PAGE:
The Government’s been doing a lot recently to ramp up the fight against rogue landlords. Maximum fines have been increased, money’s been ring-fenced for local authorities to plough back into enforcement efforts and a national ‘rogues database’ has been set up. And now – possibly encouraged by the Grenfell Tower tragedy – the spotlight has fallen firmly on HMOs.
And that’s a good thing. Tenants who rent rooms are often the most vulnerable and they’ve been exploited for too long by too many slum landlords who run overcrowded, poorly-maintained and often illegally-let HMOs. The worst of these not only pose a physical and mental health risk to tenants, but also a risk to their lives.
Licensing is a big step towards improving standards and keeping tenants safe. It means the property must be (a) registered with the council, (b) inspected by them within the licence period to make sure it meets fire and amenity standards and is free of the hazards listed in the HHSRS and, (c) the gas (and sometimes electrical) safety certificates are forwarded to the council each year. It’s a way for the council to have a level of control over the standard of HMOs.
As it stands at the moment, an HMO only needs to be licensed if all of the following apply:
- there are five or more people living there
- they form two or more households
- the property has three or more storeys.
But from 1st October, a licence will be required if the first two conditions apply, regardless of the number of storeys. At the same time, a minimum bedroom size is likely to be introduced.
The RLA estimates that this change in the law will affect 177,000 HMOs in England alone. If you’re one of them, what’s that likely to mean in real terms?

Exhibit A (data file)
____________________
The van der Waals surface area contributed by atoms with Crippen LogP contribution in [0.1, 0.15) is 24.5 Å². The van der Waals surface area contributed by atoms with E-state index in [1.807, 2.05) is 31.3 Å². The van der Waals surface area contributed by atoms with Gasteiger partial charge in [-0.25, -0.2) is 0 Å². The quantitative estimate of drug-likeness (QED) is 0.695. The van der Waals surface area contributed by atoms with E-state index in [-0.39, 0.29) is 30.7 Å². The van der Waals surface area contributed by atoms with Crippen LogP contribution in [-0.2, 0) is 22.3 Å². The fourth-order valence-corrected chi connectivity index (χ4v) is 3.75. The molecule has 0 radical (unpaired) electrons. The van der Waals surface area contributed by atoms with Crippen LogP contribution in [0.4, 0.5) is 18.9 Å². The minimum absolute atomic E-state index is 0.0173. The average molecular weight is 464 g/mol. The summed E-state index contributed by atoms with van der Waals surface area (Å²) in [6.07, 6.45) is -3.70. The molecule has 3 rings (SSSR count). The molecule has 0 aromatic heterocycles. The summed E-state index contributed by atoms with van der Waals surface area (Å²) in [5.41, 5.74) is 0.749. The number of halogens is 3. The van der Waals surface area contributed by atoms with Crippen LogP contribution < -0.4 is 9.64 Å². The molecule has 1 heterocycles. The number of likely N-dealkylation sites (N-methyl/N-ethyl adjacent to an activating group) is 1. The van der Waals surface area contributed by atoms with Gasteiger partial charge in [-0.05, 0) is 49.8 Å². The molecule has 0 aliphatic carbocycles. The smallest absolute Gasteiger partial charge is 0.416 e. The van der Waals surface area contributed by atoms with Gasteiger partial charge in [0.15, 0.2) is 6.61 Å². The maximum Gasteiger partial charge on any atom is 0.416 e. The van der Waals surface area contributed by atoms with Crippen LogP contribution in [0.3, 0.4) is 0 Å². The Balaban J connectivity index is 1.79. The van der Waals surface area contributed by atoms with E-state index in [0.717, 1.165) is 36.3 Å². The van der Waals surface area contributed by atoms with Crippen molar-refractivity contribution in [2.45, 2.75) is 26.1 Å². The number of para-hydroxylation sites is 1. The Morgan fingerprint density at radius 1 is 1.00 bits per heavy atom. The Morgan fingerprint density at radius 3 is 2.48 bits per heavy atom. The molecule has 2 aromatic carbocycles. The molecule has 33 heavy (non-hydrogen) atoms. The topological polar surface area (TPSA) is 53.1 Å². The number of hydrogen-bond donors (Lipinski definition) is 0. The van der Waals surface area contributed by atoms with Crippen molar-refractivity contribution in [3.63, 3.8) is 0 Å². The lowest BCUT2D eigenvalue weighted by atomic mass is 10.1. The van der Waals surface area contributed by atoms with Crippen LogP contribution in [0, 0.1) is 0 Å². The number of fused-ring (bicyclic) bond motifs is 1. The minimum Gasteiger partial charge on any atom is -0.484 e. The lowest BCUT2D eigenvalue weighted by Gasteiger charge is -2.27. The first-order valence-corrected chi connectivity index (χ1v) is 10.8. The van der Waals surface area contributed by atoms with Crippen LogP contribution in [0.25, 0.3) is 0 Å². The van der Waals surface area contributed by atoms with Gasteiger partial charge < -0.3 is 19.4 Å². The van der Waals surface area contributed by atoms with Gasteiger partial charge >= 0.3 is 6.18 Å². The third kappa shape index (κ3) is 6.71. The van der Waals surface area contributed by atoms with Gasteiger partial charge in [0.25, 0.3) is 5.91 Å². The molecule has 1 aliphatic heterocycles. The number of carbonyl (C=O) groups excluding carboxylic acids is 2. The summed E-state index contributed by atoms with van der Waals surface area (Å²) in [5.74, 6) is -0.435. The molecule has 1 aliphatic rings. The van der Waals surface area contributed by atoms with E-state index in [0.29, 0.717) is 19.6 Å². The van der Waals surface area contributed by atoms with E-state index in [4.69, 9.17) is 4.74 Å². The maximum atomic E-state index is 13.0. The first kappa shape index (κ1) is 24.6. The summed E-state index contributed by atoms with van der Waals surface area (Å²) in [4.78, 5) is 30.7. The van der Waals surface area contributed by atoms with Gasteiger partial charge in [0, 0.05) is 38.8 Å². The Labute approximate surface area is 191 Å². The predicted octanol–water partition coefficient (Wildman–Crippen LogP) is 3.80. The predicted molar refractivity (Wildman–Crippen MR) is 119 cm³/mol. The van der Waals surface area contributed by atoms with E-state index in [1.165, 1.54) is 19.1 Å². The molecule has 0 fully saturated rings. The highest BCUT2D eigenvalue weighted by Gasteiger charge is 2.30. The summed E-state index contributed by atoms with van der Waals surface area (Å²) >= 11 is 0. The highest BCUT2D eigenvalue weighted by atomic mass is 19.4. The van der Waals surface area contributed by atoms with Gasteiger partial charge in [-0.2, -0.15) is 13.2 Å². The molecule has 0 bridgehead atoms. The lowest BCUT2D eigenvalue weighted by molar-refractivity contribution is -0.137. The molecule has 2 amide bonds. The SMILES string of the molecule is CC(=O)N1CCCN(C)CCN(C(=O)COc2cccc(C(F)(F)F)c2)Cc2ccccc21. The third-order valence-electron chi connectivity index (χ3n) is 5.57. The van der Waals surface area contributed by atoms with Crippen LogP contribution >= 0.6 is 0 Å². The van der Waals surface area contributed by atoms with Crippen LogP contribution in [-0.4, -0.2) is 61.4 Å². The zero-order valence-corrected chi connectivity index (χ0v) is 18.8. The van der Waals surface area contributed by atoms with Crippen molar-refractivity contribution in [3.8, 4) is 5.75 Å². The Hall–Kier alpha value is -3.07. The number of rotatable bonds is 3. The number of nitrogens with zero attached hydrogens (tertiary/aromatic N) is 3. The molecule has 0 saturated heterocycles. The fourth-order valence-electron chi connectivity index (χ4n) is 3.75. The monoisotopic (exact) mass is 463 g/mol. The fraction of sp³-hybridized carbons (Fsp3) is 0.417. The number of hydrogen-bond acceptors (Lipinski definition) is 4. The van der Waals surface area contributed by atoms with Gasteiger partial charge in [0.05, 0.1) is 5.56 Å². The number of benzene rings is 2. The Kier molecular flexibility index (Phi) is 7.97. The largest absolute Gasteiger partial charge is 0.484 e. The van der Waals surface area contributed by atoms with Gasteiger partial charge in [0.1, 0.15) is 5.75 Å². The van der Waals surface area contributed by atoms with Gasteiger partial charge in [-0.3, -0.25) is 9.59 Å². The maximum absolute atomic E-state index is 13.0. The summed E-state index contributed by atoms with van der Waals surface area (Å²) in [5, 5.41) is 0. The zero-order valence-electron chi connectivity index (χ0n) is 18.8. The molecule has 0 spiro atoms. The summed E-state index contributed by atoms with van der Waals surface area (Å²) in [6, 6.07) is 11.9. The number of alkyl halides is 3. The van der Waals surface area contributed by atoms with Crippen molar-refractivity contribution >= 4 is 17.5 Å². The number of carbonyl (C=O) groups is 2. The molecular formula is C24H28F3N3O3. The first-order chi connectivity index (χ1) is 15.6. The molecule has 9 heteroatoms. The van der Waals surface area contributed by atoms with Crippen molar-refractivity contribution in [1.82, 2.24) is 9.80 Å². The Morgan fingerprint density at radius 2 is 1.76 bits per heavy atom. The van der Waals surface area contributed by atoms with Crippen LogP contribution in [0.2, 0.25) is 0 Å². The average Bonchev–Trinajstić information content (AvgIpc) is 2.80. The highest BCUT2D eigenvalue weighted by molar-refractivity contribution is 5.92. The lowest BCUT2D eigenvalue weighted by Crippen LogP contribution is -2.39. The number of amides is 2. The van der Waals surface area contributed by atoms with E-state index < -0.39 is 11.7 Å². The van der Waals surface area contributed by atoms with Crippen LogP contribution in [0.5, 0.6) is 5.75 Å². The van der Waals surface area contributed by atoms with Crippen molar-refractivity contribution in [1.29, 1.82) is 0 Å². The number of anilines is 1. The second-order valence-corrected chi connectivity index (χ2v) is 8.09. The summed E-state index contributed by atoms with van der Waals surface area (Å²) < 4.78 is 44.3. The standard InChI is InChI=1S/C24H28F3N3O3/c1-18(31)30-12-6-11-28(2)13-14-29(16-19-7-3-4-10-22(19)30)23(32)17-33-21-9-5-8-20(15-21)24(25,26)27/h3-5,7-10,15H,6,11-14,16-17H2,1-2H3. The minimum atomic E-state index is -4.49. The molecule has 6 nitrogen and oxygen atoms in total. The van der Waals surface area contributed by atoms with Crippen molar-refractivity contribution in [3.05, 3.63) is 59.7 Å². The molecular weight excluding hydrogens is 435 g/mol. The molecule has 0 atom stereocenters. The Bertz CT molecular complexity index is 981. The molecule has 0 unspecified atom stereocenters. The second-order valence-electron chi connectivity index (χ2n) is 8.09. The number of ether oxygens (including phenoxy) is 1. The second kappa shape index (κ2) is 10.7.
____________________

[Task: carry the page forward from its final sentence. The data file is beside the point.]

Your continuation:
1. There will be a cost implication. Although the licence fee itself – which usually covers you for 5 years – is unlikely to make a huge difference to your cash flow, if you have to undertake works to make your HMO compliant, this could eat into your profits in the immediate future. Works might include:
- upgrading the fire alarm system
- installing wash hand basins in all bedrooms
- providing additional toilet facilities.
2. Disruption to your tenants and possibly a void period. If you need to get planning permission and satisfy building regulations, any work required could take time to complete and cause some disruption to your tenants. You might even need to temporarily re-house them.
3. You might lose some lettable rooms. If any rooms you’re currently letting fail to meet new minimum size requirements (likely to be a floor area of no less than 6.51 square metres), you’ll no longer be able to let them, which could have a big impact on the financial viability of your investment. Perhaps consider your options for either changing the type of let or generating income in other ways, e.g. renting it out to another tenant as a storage room.
And a big one:
4. Financing could be harder to secure. HMO mortgages are already a specialist field, with lenders commonly basing their decisions on a commercial valuation, looking at the total rental income generated from letting on a room-by-room basis. So, if you’re suddenly a rented room down, you probably won’t be able to remortgage on your current terms. That’s likely to mean either ending up on a less than favourable rate or having to reduce the level of borrowing. If you don’t have any capital reserves, the worst-case scenario is you might be forced to sell.
Bear in mind that local authorities also have the power to set their own standards for licence conditions, so speak to your council housing department as soon as possible to find out (a) the application process for, and cost of a licence and (b) the criteria that the property will have to satisfy. You can find details via the GOV.UK website.
Penalties for non-compliance
If you breach of the new rules, the local council could impose a civil penalty of up to £30,000 or you could even be prosecuted and receive an unlimited fine. The good news is that local authorities are obliged to give you a reasonable amount of time to get your property compliant, so you’ll have up to 18 months before they’re able to take any action. HMOs that are already licensed won’t be required to comply with new rules until the licence is renewed, so you may have several years’ grace.